These decades are the era of some of the most ardent battles for wilderness preservation of our time.
"The tendency nowadays to wander in wilderness is delightful to see. Thousands of tired, over-civilized people are beginning to find out that going to the mountains is going home; that wildness is a necessity; and that mountain parks and reservations are useful not only as fountains of timber and irrigating rivers, but fountains of life."
—John Muir from Our National Parks, 1901
Edward S. Curtis exhibits his ethnological photographic studies of vanishing Western Indian tribes.
The Santa Fe Railway makes the Grand Canyon accessible to the public by train.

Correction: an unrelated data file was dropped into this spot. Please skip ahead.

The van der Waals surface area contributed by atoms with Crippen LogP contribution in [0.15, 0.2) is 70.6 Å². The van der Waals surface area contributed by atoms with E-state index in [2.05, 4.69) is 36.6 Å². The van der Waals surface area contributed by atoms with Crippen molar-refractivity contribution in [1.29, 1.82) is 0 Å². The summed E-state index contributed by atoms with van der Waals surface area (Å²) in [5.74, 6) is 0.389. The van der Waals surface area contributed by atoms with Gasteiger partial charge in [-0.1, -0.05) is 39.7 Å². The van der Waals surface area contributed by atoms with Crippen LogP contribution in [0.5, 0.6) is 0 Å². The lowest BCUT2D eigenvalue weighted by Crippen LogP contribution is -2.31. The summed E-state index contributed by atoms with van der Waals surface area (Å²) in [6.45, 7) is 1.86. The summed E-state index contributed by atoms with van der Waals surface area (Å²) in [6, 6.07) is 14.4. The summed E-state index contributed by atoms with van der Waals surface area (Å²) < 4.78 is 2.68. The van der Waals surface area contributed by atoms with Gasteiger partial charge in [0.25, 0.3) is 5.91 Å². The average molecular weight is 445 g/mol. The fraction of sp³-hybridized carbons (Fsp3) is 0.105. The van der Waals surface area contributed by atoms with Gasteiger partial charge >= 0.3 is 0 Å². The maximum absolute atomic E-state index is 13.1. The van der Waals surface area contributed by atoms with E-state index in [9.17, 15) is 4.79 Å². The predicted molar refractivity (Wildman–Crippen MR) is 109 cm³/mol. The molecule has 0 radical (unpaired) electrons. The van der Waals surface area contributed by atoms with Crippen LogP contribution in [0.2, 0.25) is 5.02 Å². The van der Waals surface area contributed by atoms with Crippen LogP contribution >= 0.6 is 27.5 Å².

President Theodore Roosevelt sets aside vast acres of federal forest land and creates the first national wildlife refuge at Florida's Pelican Island.
Passage of the Antiquities Act allows U.S. presidents to proclaim national monuments without an additional act of Congress. Devil's Tower becomes the first national monument.
Grand Canyon National Monument is established by President Theodore Roosevelt.
A landmark conservation battle is lost when legislation is passed to allow development of a dam at Yosemite's Hetch Hetchy Valley.
President Woodrow Wilson passes the National Parks Bill, which includes key language drafted by Frederick Law Olmstead.
Landscape architect Arthur Carhart proposes the first designation of an undeveloped and roadless area at Trapper's Lake in Colorado.
The Union Pacific Railroad makes the Southwest accessible by train.
Ecologist Aldo Leopold achieves designation of the first official wilderness area: the Gila Wilderness in New Mexico.
Forester Robert Marshall helps found the Wilderness Society.
Aldo Leopold publishes A Sound County Almanac, a book that made the idea of land ethic and what it is spread throughout the public.